In 1969, Eugene Wigner wrote what has become a famous paper, titled “The unreasonable effectiveness of mathematics in the natural sciences.” There’s a pretty good summary of the related issues in the Wikipedia article of the same name.

As you might guess from the title of this blog post, I disagree with Wigner. In my view, the effectiveness of mathematics is entirely reasonable. And it has long seemed reasonable to me. I thought about it either in high school or as a graduate student in mathematics (I’m not sure which), and came up with what I found to be a satisfactory explanation.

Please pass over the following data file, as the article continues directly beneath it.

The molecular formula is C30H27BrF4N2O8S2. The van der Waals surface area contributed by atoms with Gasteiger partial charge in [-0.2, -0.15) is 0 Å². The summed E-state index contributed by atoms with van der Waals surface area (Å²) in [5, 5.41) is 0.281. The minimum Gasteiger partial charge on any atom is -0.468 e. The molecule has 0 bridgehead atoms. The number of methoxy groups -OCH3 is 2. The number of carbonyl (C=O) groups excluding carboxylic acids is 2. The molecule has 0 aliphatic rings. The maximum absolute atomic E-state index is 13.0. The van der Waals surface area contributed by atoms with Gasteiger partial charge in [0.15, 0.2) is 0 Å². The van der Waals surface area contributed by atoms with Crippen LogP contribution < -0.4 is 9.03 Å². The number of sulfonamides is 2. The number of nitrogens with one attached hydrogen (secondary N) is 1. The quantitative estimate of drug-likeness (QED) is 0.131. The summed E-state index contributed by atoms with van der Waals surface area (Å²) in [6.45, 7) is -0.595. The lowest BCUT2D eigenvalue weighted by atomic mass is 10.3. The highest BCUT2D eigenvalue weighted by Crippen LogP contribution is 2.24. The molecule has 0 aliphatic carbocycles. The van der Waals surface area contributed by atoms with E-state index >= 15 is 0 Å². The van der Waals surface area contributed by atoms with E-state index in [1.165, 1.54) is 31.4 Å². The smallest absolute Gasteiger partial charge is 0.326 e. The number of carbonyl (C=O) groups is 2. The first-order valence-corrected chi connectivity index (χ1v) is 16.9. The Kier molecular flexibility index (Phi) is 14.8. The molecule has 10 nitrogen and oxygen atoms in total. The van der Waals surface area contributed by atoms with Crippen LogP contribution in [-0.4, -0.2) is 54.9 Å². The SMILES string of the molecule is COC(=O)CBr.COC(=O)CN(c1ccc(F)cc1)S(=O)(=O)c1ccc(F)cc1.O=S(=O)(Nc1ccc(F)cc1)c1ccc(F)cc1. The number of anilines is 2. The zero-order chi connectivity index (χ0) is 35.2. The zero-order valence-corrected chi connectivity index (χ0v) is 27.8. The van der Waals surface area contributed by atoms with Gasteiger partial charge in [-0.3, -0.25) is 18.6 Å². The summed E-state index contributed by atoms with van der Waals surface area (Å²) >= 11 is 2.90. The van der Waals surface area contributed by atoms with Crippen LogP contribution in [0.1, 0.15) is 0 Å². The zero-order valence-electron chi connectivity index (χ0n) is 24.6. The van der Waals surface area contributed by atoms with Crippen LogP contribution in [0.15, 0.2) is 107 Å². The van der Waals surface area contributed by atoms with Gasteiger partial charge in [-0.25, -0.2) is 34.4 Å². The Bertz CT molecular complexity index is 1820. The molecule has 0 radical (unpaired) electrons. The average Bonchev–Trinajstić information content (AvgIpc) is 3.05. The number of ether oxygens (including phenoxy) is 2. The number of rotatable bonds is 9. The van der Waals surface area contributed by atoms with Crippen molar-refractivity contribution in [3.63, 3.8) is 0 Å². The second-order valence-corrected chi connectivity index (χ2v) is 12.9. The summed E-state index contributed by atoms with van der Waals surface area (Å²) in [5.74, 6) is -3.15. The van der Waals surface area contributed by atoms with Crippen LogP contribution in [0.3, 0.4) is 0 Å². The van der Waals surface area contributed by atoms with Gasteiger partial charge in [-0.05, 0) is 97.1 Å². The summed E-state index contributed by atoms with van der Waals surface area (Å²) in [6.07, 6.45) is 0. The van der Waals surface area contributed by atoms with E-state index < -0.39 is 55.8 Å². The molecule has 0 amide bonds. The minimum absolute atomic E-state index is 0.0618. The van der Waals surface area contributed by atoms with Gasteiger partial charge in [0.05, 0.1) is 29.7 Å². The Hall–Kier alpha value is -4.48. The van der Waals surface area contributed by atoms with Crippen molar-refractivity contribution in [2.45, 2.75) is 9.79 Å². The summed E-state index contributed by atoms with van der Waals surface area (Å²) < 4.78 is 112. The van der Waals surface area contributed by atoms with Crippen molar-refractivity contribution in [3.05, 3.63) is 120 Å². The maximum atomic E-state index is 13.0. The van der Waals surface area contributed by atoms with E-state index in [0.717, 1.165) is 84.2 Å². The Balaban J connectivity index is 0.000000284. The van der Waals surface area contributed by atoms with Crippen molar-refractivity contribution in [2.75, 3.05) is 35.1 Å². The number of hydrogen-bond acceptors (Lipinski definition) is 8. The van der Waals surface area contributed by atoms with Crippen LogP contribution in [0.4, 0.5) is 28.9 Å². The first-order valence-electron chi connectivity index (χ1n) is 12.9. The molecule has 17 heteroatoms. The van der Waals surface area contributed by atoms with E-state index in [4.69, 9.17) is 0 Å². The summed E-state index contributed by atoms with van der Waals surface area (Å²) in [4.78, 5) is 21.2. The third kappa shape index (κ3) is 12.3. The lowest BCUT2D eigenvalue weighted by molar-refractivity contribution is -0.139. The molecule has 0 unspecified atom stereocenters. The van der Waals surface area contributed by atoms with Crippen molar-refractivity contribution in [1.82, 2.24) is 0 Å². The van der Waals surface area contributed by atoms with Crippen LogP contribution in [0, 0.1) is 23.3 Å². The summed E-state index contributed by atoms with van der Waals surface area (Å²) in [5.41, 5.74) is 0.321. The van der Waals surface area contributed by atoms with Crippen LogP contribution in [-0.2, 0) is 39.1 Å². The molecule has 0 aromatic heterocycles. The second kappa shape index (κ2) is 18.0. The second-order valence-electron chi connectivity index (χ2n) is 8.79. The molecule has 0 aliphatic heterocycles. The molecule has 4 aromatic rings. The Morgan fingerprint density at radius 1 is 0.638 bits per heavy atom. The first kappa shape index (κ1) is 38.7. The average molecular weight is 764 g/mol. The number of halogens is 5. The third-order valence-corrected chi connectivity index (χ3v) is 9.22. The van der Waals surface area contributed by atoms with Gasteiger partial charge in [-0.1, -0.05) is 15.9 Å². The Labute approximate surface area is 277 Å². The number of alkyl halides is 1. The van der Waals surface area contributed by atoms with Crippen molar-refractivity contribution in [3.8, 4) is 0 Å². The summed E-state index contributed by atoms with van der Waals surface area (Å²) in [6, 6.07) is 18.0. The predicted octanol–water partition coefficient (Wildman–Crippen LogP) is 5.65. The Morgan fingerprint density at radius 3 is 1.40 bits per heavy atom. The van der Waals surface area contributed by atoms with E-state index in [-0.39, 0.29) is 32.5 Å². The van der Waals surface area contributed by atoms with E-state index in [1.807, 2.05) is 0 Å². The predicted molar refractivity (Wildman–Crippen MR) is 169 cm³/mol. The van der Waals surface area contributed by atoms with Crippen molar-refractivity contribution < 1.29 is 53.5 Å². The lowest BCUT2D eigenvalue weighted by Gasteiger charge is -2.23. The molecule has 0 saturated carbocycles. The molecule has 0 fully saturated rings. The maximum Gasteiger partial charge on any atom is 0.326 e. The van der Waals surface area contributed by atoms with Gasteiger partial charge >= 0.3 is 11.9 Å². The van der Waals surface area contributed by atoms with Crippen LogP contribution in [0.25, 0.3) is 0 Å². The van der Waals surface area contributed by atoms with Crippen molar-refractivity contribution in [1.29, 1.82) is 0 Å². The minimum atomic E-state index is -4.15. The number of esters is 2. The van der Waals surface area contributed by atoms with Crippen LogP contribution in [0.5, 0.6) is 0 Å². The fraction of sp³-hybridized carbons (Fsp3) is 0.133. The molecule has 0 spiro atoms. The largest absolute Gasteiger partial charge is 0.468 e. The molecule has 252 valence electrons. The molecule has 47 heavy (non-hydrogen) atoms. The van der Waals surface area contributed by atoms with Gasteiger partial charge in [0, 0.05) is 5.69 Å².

**Perspective on mathematics**

I’ll start with my broad perspective, which I have probably mentioned before on this blog. I often say that mathematics is not about reality. The mathematician Kronecker famously said “God gave us the natural numbers. All else is the work of man.” I almost agree, except that I think Kronecker gave God too much credit. As I see it, the natural numbers are also the work of man. That’s part of why I am a mathematical fictionalist.